Poetry - Issue 14 | February 2012

Two poems by Ken Turner

Crossing the Border Near Lahore

It’s the absence of sound that startles.
Punjabi blackbirds chatter like jackals
but even they fall silent at this gap,
the only way to get there from here
unless by air, like the phantoms
that flicker on a million TV screens
or the missiles scudding
through thin Kashmiri clouds.

The birds must know
the history of this place, red
weddings and henna, the common
fields of mustard and wheat, how lines
penciled on drawing-room maps
surgically severed
what once was shared earth.
How rivers clogged, the villages darkened with smoke
as ghost trains groaned through the border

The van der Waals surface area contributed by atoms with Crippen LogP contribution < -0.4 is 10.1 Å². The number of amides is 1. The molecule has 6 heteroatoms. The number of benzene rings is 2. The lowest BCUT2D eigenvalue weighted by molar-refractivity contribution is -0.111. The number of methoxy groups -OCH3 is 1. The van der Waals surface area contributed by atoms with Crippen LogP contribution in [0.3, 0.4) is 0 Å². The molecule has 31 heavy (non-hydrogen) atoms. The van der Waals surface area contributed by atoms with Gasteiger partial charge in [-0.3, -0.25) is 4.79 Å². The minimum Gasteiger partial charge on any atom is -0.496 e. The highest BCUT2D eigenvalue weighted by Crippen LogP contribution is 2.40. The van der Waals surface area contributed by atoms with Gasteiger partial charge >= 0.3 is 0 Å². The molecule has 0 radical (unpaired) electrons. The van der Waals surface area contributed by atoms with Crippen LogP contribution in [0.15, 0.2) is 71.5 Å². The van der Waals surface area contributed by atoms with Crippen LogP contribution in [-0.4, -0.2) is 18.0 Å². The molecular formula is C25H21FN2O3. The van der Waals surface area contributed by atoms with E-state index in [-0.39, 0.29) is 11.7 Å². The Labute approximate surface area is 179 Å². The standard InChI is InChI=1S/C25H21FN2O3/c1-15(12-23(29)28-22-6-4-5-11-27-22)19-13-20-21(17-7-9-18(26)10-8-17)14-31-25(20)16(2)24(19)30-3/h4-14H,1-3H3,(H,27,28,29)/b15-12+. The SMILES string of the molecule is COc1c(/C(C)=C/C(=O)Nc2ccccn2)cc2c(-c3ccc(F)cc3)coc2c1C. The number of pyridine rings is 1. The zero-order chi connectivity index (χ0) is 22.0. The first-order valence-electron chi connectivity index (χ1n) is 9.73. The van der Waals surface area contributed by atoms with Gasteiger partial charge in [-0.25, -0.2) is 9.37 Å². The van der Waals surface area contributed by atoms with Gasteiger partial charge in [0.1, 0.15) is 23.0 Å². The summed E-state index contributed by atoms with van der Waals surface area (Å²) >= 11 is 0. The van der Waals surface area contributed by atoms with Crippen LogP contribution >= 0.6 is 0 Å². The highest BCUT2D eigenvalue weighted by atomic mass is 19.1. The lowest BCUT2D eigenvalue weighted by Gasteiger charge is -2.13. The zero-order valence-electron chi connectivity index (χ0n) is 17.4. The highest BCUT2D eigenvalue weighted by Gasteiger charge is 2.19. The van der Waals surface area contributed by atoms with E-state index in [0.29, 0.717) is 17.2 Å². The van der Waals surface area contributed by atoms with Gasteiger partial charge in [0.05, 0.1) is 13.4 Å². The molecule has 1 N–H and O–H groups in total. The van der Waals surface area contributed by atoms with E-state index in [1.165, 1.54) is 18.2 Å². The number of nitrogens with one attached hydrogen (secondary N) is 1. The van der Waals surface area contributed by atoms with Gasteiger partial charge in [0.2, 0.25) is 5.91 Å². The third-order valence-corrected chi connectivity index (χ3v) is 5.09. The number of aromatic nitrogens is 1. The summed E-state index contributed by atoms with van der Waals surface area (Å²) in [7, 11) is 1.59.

leaking their loads on the rails.

Years on, decades, and still a shudder:
our palates dry as this earth,
our battered luggage disarmed. Other lines
come to mind, other passages—Berlin,
Mason-Dixon, the bright beaches
of Haifa—places once rinsed
in animal sweat, where fear
swelled like a corpse in the sun.

The roads to this place ran hot that summer.
The customs hall is cool and empty now
in a time of no traffic. It smells
of disinfectant. We exit under scrutiny,
crows dark as bruises huddled in the trees.

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About the author

Ken Turner has been working, writing, and running overseas for eighteen years. He has taught in Congo, Ivory Coast, Pakistan, Venezuela, and currently, China. Memorable runs include ones along the Nile in Cairo, through a market in Luang Prabang, and away from a mob of protesters in Abidjan. You can find his poetry in Atlanta Review, Fine Madness, Southern Poetry Review, and several anthologies.

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